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Heroin Overdose Antidote Becoming More Widely Available, Including Behind Bars

by Joe Watson

Just months after New York's prison system launched a heroin overdose prevention program by training prisoners to administer naloxone – an opioid overdose antidote also known as Narcan – Maryland made it easier to obtain the medication without a prescription.

According to the Baltimore Sun, the state of Maryland adopted recommendations made by its Heroin and Opioid Emergency Task Force last year and invested $150,000 annually to distribute naloxone. Governor Larry Hogan, a Republican, also signed an expansion of the state’s Good Samaritan law that exempts from liability paramedics, firefighters, first responders and other trained individuals who administer the antidote, which reverses the effects of an opioid overdose by helping the victim breathe on his or her own again. The expansion of the law was a response to a dramatic rise in heroin and opioid-induced deaths across the country.

The wider availability of naloxone has coincided with the implementation of overdose prevention programs in prisons and jails in New York, California and Rhode Island, among other jurisdictions.

The New York State Department of Corrections and Community Supervision (DOCCS) began a pilot program in February 2015 at the medium-security Queensboro Correctional Facility. [See: PLN, June 2016, p.22]. While prisoners were not given their own supply of naloxone while incarcerated, they received training on how to administer the drug, which can be injected or sprayed nasally. They were also educated about the dangers of opiate use and about New York’s Good Samaritan law, which prohibits the state from prosecuting someone seeking help for an overdose victim.

Research presented by the Albion Finch Medical Centre in 2016 found that the “rate of death from overdose is more than 50 times higher in the two weeks following [a prisoner’s] release from custody.” This is partly due to the decrease in prisoners’ tolerance to drugs while they are incarcerated. But when they are released and suddenly exposed to the vast availability of drugs, they become more susceptible to experiencing an overdose. Additionally, they might be more anxious and “triggered to use, and they may not have support systems to help them” soon after release, said Dr. Ingrid Binswanger at the Institute for Health Research.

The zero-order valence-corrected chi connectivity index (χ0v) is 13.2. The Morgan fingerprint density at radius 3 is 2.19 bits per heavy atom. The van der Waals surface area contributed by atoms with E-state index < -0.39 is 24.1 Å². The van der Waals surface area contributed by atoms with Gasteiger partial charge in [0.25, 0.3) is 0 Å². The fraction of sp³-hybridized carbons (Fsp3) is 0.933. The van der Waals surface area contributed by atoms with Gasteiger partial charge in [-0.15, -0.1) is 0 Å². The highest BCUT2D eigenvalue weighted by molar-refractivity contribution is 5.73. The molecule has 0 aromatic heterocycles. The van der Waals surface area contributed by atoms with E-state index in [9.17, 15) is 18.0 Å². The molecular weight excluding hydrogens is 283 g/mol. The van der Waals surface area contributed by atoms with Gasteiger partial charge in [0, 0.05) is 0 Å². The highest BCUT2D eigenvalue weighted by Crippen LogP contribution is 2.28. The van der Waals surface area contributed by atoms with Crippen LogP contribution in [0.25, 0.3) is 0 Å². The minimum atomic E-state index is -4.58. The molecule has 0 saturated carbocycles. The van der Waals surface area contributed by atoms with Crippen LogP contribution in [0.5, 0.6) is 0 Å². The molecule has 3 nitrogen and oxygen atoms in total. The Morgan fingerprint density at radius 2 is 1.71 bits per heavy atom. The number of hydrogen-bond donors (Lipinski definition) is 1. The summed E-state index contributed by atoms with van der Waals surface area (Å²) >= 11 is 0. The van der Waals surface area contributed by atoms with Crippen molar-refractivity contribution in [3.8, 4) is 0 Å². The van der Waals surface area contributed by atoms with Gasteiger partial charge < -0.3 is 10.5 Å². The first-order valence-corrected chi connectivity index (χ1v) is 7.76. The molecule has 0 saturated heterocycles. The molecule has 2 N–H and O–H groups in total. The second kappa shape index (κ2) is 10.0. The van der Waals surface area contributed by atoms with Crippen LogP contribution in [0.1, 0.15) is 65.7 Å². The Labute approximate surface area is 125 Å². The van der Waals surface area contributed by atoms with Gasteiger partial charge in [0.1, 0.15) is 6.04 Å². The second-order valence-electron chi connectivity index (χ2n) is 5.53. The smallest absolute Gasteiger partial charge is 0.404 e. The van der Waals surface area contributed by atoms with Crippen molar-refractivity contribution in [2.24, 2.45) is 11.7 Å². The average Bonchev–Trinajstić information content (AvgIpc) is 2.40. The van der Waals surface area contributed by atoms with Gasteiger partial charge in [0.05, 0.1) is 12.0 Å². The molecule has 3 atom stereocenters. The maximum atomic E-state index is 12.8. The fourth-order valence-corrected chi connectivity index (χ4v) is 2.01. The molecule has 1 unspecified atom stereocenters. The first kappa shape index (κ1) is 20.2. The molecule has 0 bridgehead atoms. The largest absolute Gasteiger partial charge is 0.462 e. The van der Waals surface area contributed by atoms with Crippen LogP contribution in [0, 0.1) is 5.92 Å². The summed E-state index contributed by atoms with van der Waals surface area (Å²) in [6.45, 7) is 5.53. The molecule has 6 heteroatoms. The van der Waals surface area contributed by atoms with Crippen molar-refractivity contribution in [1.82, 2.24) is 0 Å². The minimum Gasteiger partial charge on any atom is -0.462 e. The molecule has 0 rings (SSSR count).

Another contributing factor is the increased use of fentanyl – an extremely strong narcotic – to cut heroin, sometimes without the user’s knowledge. The recent increase in overdose deaths nationwide has coincided with the increased availability of fentanyl.

For those reasons, prisoners who complete overdose prevention training programs while incarcerated are offered naloxone kits upon their release from some correctional facilities. Others receive instructions on how to handle an overdose or where to obtain the kits in the community.

“Arming those leaving our correctional facilities with the knowledge and training they need to deal with a potential opioid overdose situation is a valuable tool for this vulnerable, at-risk population,” said DOCCS Acting Commissioner Anthony Annucci when the naloxone pilot program was launched. “I am pleased DOCCS will offer such an exceptional program that can help save lives in the community.”

Maryland’s enactment of naloxone-related legislation, meanwhile, coincided with an announcement by CVS in September 2015 that its pharmacies will offer naloxone without a prescription in 14 states: Arkansas, California, Minnesota, Mississippi, Montana, Massachusetts, Rhode Island, New Jersey, North Dakota, Pennsylvania, South Carolina, Tennessee, Utah and Wisconsin. The pharmacy chain added four more states to that list in March 2017, including Arizona, Georgia, Iowa and South Carolina.

“Over 44,000 people die from accidental drug overdoses every year in the United States, and most of those deaths are from opioids, including controlled substance pain medication and illegal drugs such as heroin,” said Tom Davis, CVS’s vice president of pharmacy professional practices. “Naloxone is a safe and effective antidote to opioid overdoses, and by providing access to this medication in our pharmacies without a prescription in most states, we can help save lives.”

Naloxone is not available over-the-counter everywhere because critics in many states believe its availability promotes the use of heroin and other opiates. But Dr. Joshua Blum, at the Denver Health Medical Center, argued that while naloxone is not a cure for substance abuse addiction, “overdose reversals can offer a chance to seek more comprehensive treatment.” In states such as Massachusetts and Rhode Island, where naloxone was already widely available, the National Institutes of Health (NIH) reported there has actually been a reduction in self-reported drug abuse.

“It is unethical,” the NIH said in a statement, “to allow a narrow focus on the harms of drug use to overshadow an opportunity to save human lives.”

And those lives need to be saved within prisons and jails, too, not just on the outside. There have been increasing reports of opioid overdoses among prisoners as fentanyl-laced heroin has found its way behind bars. In February 2017, for example, four prisoners at the Pickaway Correctional Institution in Ohio overdosed in a two-day period; they recovered after receiving naloxone.